How We Began
East Brunswick was once a tranquil and rural town. Can you imagine that Clusters of homes were interspersed with groves of trees, apple orchards and potato farms? Shopping centers did not exist and Route 18 served the town as the two-lane road. When Route 18 was only a two lane highway, shopping centers did not exist and you could buy your food and drink (including those with alcohol) and your hunting licenses and supplies at the Foodtown on Milltown Road and Ryders Lane, where the Walgreens now stands. It was in 1957 when Dorie Mandel and Bea Hess were faced with a dilemma. They desperately needed more players! Dorie and Bea did become successful in enticing a group of players and soon this group took up other social activities. Shortly after, someone voiced concern that there was need for a local Jewish group.
Mel and Bea Rosenhack held a meeting in their home for the purpose of determining whether there actually was a need to form such a group. Bea expected twenty guests. She was, “Dumbfounded and flat-footed” when instead, forty people appeared! It was then decided that there was definitely a need for a Jewish organization. The group planned to convene next at AmVet’s Hall in East Brunswick. And thus, the seeds were sown for the organization that would eventually evolve into the East Brunswick Jewish Center.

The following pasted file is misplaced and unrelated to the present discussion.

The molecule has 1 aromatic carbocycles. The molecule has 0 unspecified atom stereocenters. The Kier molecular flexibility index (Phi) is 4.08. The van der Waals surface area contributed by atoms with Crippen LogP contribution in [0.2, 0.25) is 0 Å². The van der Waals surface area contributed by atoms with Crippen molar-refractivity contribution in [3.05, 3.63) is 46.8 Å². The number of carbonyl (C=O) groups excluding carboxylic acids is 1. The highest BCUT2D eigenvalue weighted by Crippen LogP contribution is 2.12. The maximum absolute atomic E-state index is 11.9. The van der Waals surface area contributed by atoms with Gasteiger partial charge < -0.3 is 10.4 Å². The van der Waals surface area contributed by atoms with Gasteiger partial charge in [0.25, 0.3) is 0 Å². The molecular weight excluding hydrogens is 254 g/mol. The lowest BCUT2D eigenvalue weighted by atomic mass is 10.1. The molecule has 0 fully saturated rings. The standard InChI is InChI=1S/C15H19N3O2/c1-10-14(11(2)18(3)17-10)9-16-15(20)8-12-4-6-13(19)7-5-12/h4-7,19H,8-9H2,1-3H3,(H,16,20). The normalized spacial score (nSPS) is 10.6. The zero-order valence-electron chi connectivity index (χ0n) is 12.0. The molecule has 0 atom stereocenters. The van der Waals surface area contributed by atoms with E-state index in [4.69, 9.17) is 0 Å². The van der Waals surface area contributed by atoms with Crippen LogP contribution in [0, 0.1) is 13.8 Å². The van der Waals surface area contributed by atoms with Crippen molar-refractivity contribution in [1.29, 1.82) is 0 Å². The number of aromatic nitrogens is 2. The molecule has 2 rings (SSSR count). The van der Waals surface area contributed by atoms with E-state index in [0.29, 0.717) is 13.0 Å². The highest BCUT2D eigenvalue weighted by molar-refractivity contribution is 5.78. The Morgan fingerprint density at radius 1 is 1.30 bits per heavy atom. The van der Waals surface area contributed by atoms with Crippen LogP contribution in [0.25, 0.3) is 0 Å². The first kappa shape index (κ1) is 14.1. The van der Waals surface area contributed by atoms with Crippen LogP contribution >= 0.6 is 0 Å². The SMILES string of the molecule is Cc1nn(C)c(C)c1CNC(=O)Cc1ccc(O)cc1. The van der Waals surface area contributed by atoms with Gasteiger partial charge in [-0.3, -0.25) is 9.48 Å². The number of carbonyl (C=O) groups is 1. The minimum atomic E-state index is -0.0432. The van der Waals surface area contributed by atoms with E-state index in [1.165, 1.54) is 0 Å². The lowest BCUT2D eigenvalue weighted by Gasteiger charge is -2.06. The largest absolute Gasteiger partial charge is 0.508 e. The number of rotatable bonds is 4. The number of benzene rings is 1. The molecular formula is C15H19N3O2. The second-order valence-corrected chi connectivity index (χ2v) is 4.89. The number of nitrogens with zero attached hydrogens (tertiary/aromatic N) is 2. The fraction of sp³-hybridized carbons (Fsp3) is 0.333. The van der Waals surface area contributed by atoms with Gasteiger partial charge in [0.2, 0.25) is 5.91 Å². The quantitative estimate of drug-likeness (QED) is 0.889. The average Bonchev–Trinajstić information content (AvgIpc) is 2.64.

Murray Rosenthal insisted that he was asked to chair that first meeting because “I was older than most of the young residents, had a deep bass voice and had spoken up a few times at Lawrence Brook Village Association meetings.” We believe it was because he had the wisdom and tact necessary to lead an infant group.
The name first adopted for our organization was the East Brunswick Community Group. We were somewhat in doubt about where we were headed. The enthusiasm generated at the AmVet’s Hall was sufficient fuel to stoke all those present through an exciting and growing experience. However, by early 1959, links to synagogues in Highland Park, the hiring of a temporary Rabbi, the formation of a constitution and regular meetings in the Grange Hall, lead to the first Bar Mitzvah with our first Torah on January 27, 1962, only five years after that first coffee klatch in the Rosenhack home. (By the way, the Grange Hall stood next to the firehouse on Dunhams Corner Road near Ryders Lane. It became Playhouse 22 which has since moved south on Cranbury Road to a beautiful new facility.)
Our first rented facility, which was to serve us until we moved into our own home, was the Township Grange Hall (previously the YMCA) on Dunhams Corner Road.
Since that time many things have taken place. Twenty-five thousand dollars purchased a five-acre plot of land at 511 Ryders Lane, our current home. After multiple expansions, we have grown into a facility that can house up to seven hundred families for the High Holy Day services and several hundred children in various levels of Hebrew school classes.